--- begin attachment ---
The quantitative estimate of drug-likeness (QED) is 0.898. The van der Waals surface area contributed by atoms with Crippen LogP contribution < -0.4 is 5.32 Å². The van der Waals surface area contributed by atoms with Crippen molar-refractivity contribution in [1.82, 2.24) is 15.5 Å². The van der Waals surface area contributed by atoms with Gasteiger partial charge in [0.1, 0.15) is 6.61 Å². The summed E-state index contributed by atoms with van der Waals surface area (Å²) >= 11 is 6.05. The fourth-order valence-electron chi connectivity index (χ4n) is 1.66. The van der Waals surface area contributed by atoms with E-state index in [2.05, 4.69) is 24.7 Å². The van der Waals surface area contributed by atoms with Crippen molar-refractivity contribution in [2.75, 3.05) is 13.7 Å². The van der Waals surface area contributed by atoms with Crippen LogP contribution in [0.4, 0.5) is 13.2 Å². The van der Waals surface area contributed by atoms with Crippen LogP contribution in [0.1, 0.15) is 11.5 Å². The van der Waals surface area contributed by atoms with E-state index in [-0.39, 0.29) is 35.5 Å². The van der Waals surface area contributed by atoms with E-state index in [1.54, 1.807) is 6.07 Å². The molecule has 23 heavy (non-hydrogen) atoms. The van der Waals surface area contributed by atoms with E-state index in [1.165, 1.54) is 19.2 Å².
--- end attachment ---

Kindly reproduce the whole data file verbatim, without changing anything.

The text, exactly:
The quantitative estimate of drug-likeness (QED) is 0.898. The van der Waals surface area contributed by atoms with Crippen LogP contribution < -0.4 is 5.32 Å². The van der Waals surface area contributed by atoms with Crippen molar-refractivity contribution in [1.82, 2.24) is 15.5 Å². The van der Waals surface area contributed by atoms with Gasteiger partial charge in [0.1, 0.15) is 6.61 Å². The summed E-state index contributed by atoms with van der Waals surface area (Å²) >= 11 is 6.05. The fourth-order valence-electron chi connectivity index (χ4n) is 1.66. The van der Waals surface area contributed by atoms with E-state index in [2.05, 4.69) is 24.7 Å². The van der Waals surface area contributed by atoms with Crippen molar-refractivity contribution in [2.75, 3.05) is 13.7 Å². The van der Waals surface area contributed by atoms with Crippen LogP contribution in [0.4, 0.5) is 13.2 Å². The van der Waals surface area contributed by atoms with Crippen LogP contribution in [0.1, 0.15) is 11.5 Å². The van der Waals surface area contributed by atoms with E-state index in [-0.39, 0.29) is 35.5 Å². The van der Waals surface area contributed by atoms with E-state index in [1.54, 1.807) is 6.07 Å². The molecule has 23 heavy (non-hydrogen) atoms. The van der Waals surface area contributed by atoms with E-state index in [1.165, 1.54) is 19.2 Å².